Bob Andruszkiewicz of Eau Claire said he doesn’t worry about McCabe’s party affiliation history because of his support for Democratic values.
“Just the way he is running his campaign (refusing to accept any donations over $200) tells me I can trust him,” Andruszkiewicz said.
Green said she was drawn to Flynn after seeing his performance at the candidate forum last December in Eau Claire. Though she’d never heard his name before that forum, Green came away impressed with his toughness and intelligence and convinced he would be the Democrat to best go toe-to-toe with Walker in debates.
“Matt is just super sharp and unflappable,” Green said. “He’s never shied away from a tough fight, and I think he would smear the stage with Scott Walker.”
Pam Lee of Eau Claire said she has supported Flynn since the same forum after he impressed her with his knowledge of the issues.
Jackie Christner of Eau Claire is another Vinehout supporter who has been particularly impressed with the senator’s ability to compose alternative state budgets that show how Democratic priorities could be funded without raising taxes.
“She’s a policy wonk and she works harder, in my opinion, than all the other candidates,” Christner said.
Eleanor Wolf of Eau Claire said she is leaning toward voting for Roys but would happily support whichever Democrat emerges from the primary.
“It’s a very difficult situation for a lot of us hard-core Democrats,” Wolf said. “It would be nice to have one clear-cut candidate that everyone was behind.”
Tom Burns of Eau Claire voted early before undergoing hip replacement surgery. While his heart told him to vote for Vinehout, Burns instead followed what he considered a pragmatic approach by casting his ballot for Evers.
“It was a tough choice, but I just felt I had to vote for the candidate who I think has the best chance to beat Walker,” Burns said.
Leader in the polls
Indeed, the latest Marquette University Law School suggests Evers should be considered the favorite, though not a lock, to win the primary.
The poll released July 18 showed Evers with the support of 31 percent of likely Democratic primary voters, with none of the other candidates polling higher than 10 percent.
Evers enjoys a major advantage in statewide name recognition over the other candidates after winning three superintendent elections in the past nine years, all with at least 57 percent of the vote, said Geoff Peterson, chairman of the political science department at UW-Eau Claire.
“A lot of people at least already know who he is. That’s a huge plus for him,” Peterson said, cautioning that “anything is possible in politics.”
McCabe also enjoys a fair amount of statewide name recognition from his work with the Wisconsin Democracy Campaign, and his social justice emphasis could attract Democrats who supported U.S. Sen. Bernie Sanders of Vermont in the 2016 Democratic presidential primary, Peterson said.
With the Marquette poll indicating 38 percent of voters were undecided and turnout in Wisconsin’s partisan primaries averaging only 15 percent over the past decade, several local Democrats said the outcome is by no means assured.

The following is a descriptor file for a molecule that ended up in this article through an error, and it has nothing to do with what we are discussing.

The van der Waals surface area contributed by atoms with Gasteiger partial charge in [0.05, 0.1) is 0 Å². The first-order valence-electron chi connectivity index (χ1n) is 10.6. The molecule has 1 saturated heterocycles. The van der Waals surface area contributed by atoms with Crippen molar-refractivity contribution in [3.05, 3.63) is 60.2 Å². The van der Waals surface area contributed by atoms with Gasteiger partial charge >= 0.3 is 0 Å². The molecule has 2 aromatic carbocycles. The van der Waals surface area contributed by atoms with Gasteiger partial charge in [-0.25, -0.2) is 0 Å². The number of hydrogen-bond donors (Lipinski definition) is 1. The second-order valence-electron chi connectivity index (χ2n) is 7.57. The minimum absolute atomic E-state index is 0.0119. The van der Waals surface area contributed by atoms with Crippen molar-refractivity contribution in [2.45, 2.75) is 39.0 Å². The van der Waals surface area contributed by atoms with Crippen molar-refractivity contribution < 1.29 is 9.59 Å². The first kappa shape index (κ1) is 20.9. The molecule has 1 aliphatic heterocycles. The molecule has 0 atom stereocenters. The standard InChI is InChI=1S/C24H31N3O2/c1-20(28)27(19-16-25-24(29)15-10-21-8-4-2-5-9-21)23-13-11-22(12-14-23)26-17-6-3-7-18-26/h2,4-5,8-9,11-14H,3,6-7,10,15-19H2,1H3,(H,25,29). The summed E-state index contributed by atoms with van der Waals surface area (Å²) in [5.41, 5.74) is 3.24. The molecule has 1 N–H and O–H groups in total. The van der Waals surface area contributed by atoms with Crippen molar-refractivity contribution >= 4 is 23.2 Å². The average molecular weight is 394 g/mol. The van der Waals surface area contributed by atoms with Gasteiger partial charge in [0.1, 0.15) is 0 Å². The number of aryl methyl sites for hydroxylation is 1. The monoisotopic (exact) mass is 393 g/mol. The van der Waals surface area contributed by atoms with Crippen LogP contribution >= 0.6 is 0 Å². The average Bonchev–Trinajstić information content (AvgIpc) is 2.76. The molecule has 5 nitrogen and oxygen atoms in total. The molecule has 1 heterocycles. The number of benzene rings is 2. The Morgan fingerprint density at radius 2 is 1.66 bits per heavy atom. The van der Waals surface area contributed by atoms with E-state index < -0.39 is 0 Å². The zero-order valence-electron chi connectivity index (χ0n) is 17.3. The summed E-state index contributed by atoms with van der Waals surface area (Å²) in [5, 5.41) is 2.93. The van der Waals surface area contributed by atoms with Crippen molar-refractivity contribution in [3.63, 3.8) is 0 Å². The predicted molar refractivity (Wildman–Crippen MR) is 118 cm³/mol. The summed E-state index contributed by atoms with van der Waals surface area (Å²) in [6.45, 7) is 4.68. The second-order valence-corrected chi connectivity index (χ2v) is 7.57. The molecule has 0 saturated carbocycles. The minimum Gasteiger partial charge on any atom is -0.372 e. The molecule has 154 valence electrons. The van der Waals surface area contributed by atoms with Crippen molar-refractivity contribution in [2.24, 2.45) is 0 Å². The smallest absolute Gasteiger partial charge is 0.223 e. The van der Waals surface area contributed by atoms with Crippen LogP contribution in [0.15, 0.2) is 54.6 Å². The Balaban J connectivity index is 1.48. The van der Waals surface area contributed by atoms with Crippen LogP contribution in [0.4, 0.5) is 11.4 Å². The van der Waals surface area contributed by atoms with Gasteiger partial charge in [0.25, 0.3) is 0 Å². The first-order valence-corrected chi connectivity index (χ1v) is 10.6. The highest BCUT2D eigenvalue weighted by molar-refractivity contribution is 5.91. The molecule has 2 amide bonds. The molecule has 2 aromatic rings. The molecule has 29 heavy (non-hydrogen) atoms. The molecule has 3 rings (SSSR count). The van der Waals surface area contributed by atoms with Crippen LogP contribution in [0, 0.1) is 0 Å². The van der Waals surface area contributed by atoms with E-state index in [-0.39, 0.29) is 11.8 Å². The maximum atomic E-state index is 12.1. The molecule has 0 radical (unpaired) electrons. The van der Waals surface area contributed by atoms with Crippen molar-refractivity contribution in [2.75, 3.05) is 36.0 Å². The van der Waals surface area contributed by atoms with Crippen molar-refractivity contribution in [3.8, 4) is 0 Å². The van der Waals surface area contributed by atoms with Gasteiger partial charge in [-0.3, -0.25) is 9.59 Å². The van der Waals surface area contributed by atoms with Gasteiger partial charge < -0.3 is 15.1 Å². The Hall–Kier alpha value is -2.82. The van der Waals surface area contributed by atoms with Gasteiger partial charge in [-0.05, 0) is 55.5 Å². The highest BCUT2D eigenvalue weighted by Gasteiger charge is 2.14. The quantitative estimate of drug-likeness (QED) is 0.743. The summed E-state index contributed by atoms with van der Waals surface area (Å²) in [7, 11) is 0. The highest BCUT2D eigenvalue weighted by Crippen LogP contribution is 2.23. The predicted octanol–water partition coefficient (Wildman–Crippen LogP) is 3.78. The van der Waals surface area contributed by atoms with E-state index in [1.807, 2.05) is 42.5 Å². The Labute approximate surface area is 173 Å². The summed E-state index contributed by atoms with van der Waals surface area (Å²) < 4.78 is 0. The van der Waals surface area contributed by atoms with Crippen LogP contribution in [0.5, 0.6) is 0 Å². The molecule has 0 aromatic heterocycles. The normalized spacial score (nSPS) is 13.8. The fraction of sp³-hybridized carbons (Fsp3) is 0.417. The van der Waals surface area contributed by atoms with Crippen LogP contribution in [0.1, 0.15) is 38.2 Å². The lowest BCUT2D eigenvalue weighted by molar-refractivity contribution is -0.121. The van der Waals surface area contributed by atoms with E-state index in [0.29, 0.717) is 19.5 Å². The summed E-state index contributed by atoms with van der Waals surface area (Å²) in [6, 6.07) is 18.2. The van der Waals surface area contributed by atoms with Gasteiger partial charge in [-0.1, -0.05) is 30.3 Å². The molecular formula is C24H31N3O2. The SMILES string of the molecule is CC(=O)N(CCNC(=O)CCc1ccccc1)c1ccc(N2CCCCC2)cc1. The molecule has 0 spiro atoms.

“Tony does have a commanding lead among those who have chosen a candidate, but you just don’t know how these late-breaking voters are going to go,” said former state Sen. Pat Kreitlow, who had been serving as an adviser to the Wachs campaign. “The polling leaves open the possibility of a surprise yet.”
Herrmann agreed, saying, “I think an upset is entirely possible. It’s really going to hinge on who turns out their voters.”
Does it matter?
Regardless of which Democrat emerges from the pack on Tuesday, 3rd District GOP Chairman Brian Westrate said that candidate faces a steep uphill battle to mount a strong challenge to Walker in the 12 remaining weeks before the Nov. 6 general election.
“That’s just not very much time,” Westrate said. “I guarantee you that no party would prefer to have an eight-way race this long, especially when running against a sitting multi-term incumbent.”
The crowded field makes it too difficult for voters to know all the candidates and dilutes the campaign donations that otherwise could have gone toward the eventual winner, he said.
“I think this primary was a gift-wrapped present for the Republican Party of Wisconsin and Gov. Walker,” Westrate said.
But Democrats all insisted they believe Walker is vulnerable, party members are energized and they are confident Democratic voters and donors, even those with strong allegiances, will rally behind the primary winner in an effort to ride the much-discussed potential “blue wave.”
“We have a variety of good candidates to choose from, and on Tuesday we narrow that to one,” Herrmann said. “As soon as that happens, we’ll all get behind that candidate and gear up to beat Walker in the fall.”
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• Polls will be open statewide from 7 a.m. to 8 p.m. on Tuesday.
• Crossover voting is not allowed in partisan primaries in Wisconsin, so voters must choose one party to favor in all races and stick with it.
• Voters can learn about their polling place, how to register, photo ID requirements and what’s on their ballot at myvote.wi.gov, or by calling your local city, village or town hall.